SOUNDING IN PARTS like a great lost record from Island’s ‘Pink Label’ era of the late ’60s and early ’70s, the debut album by Complete Mountain Almanac comprises 12 songs documenting one individual’s month-by-month relationship with nature and climate change. It’s the work of Norwegian singer/composer Rebekka Karijord with lyricist Jessica Dessner and Dessner’s brothers Bryce and Aaron (of The National), and it shares some of the “climate grief” of The Weather Station’s 2021 album, Ignorance.
“Definitely,” nods Karijord, at home in her adopted hometown of Stockholm. “It’s something that I’ve been feeling increasingly since I had children. My inner fears, and my most profound feelings, are connected to something that’s so big, and it’s really hard to grasp that.”
Rebekka Karijord and Jessica Dessner first met in 2006 in Brooklyn: the former at the time involved in theatrical scores, the latter transitioning from a dancer to a poet. Dessner gave Karijord a volume of her verses (titled Wit’s End With Bric-A-Brac) and the seeds of their future creative partnership were sown. “It was on my bookshelf for some years,” says Karijord, “and every now and then I took it out.” In 2016, she e-mailed Dessner, “and we talked about doing something with her poems and my music.”
My inner fears are connected to something that’s so big.
Then, at the beginning of 2018, Cincinnatiborn Dessner, who speaks to MOJO from the kitchen of her current home in the Italian countryside outside Turin, was diagnosed with breast cancer and underwent a mastectomy. “It was such a fragile time for me,” she offers. “At some point, Rebekka sent a note to say that if I would like to use the project to deal with what I was going through, she was really open to that.”
From here, the universal theme added personal aspects, as encapsulated by one song, May, in the ruminative peace of the line, “Everything happening to me is of the earth”, or December’s standout couplet, “The body betrays itself/The body it heals itself”. “There was this complexity in Jessica’s writing that really hit me in the guts,” Karijord states.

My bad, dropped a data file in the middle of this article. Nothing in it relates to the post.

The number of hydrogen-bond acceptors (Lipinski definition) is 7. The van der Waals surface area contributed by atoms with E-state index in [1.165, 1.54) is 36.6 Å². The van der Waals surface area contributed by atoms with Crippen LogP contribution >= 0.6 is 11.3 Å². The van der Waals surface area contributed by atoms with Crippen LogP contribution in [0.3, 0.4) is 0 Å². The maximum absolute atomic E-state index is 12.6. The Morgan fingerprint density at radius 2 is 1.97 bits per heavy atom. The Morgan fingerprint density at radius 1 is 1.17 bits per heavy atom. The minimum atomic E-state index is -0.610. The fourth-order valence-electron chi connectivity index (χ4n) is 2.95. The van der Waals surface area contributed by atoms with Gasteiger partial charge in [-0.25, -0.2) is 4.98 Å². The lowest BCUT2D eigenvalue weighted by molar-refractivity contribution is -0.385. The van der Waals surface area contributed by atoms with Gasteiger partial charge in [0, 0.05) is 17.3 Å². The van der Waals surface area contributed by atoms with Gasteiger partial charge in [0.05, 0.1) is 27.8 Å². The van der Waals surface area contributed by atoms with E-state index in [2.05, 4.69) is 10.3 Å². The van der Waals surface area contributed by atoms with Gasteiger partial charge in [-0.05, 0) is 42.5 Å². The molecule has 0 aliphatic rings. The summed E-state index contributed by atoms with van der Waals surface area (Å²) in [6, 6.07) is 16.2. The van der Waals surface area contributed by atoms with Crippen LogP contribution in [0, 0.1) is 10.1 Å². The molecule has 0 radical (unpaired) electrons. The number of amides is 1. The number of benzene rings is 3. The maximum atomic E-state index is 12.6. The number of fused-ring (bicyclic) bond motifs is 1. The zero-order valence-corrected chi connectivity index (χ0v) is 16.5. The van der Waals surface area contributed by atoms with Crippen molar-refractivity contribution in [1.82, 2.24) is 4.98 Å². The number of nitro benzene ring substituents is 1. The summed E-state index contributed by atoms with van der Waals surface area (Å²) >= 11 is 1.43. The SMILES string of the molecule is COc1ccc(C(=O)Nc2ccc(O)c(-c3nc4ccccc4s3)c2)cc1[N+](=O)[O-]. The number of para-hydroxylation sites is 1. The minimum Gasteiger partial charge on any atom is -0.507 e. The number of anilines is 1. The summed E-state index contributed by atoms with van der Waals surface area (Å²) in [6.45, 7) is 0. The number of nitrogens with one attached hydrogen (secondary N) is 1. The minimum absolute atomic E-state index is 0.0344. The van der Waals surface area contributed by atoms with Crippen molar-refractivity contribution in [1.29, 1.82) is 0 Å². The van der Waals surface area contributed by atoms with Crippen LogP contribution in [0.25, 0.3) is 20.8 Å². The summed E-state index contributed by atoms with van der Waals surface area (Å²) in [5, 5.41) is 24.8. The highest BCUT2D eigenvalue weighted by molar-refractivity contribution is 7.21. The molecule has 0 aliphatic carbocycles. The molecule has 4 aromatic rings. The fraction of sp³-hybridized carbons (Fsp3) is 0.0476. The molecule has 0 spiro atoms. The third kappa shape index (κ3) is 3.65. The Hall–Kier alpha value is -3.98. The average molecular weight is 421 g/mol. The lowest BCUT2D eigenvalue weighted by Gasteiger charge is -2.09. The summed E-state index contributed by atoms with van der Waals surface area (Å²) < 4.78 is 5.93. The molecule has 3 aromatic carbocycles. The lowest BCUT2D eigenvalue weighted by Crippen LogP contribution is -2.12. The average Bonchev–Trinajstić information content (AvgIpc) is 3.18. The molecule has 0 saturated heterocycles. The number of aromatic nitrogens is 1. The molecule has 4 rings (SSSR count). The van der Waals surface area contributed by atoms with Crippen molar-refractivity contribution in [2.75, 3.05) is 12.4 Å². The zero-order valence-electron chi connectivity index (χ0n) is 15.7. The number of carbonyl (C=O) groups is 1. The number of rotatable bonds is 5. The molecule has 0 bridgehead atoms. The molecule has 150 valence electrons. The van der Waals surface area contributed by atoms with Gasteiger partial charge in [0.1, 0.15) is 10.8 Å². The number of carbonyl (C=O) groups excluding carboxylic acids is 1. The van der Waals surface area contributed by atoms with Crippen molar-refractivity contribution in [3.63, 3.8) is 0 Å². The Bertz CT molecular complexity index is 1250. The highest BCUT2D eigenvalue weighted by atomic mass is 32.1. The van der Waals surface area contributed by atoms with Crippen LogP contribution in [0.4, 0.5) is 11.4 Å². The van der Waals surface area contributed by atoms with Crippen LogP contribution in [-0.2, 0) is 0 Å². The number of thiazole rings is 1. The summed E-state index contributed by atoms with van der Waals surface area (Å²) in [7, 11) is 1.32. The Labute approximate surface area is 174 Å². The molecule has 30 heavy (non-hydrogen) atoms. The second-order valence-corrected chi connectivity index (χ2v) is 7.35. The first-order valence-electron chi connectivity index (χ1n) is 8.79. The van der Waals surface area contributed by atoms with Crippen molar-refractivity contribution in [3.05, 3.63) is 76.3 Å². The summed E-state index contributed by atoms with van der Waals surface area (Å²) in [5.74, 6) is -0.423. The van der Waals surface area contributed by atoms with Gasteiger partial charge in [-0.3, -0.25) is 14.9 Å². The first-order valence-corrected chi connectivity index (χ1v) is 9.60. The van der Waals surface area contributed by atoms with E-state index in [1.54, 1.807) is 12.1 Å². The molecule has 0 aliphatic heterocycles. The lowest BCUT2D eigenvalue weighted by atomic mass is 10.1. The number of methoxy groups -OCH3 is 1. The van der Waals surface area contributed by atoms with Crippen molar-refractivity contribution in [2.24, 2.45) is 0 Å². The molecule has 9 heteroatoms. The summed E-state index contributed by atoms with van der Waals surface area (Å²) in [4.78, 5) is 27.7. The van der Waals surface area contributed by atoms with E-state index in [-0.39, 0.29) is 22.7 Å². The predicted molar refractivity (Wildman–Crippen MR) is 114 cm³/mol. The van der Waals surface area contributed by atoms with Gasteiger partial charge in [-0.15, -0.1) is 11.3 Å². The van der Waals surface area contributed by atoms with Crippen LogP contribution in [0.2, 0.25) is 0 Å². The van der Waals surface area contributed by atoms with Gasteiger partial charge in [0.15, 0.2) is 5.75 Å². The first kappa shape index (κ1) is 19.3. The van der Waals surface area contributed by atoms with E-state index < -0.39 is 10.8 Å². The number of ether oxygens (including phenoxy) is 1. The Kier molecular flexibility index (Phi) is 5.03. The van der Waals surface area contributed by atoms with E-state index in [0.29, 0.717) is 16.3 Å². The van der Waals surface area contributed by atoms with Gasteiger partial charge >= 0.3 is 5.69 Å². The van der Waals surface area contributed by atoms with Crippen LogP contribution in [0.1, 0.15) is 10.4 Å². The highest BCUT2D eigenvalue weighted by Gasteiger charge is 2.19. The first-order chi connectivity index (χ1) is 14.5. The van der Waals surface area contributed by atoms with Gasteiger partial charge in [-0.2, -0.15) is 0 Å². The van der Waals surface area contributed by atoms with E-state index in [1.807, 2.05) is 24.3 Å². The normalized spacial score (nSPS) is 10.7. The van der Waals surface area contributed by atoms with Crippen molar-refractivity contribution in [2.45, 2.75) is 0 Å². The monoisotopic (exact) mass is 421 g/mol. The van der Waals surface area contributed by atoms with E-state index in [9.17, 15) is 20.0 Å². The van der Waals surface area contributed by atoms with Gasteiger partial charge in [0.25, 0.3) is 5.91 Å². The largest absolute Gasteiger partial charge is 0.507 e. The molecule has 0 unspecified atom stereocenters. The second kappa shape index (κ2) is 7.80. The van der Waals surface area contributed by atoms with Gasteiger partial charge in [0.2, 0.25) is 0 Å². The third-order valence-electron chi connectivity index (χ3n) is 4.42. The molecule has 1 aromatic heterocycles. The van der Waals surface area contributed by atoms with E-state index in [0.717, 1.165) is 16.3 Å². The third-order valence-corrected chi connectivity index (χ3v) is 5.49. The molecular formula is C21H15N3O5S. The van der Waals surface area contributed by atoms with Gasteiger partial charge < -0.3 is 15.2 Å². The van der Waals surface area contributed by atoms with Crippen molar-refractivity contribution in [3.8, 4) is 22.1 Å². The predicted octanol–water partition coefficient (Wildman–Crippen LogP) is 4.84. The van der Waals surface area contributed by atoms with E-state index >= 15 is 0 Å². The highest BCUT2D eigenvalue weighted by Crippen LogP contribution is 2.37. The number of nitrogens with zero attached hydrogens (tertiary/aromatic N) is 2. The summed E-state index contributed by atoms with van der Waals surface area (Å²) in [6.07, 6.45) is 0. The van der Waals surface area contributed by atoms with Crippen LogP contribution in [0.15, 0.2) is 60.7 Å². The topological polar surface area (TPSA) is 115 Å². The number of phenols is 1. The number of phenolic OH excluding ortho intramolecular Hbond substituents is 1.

Musically, Complete Mountain Almanac move through spectral folk and full-bodied orchestrations involving the Malmö Symphony Orchestra. The basic tracks meanwhile were recorded, mostly live, in an intensive fiveday session in a Paris studio, after Dessner had brought her brothers into the project. “Bryce and Aaron are like one person when they play,” says Karijord. “It’s really interesting to watch them work.” “They just entered the music so completely,” Dessner enthuses. “I was sitting the whole time just in awe.”
Future plans for CMA involve live performances of the album and a possible second record themed around the notion of lullabies for adults. For now, the quartet have succeeded in turning life-threatening illness and ecological anxieties into quietly graceful music that, for Jessica Dessner in particular, proved liberating. “This material that’s come out of this personal experience… I hope it has a larger scope,” she concludes. “It’s a huge relief to be able to give it away to something beyond myself.”
● For fans of: Sandy Denny, This Mortal Coil, The National.
● Alongside Justin Vernon and Jenny Lewis, Jessica Dessner was involved in the 2018 People Festival in the Funkhaus studio, Berlin. She describes her contribution as a “dance ritual devoted to St. Agatha who is the patron saint of breast cancer.”
● In 2020, Rebekka Karijord co-wrote the score to I Am Greta, a documentary about Greta Thunberg. She hasn’t, as yet, let Thunberg hear Complete Mountain Almanac. “But I hope she’s gonna like it,” she laughs. “She’s particular in her taste.”
Complete Mountain Almanac is released on January 27 by Bella Union.
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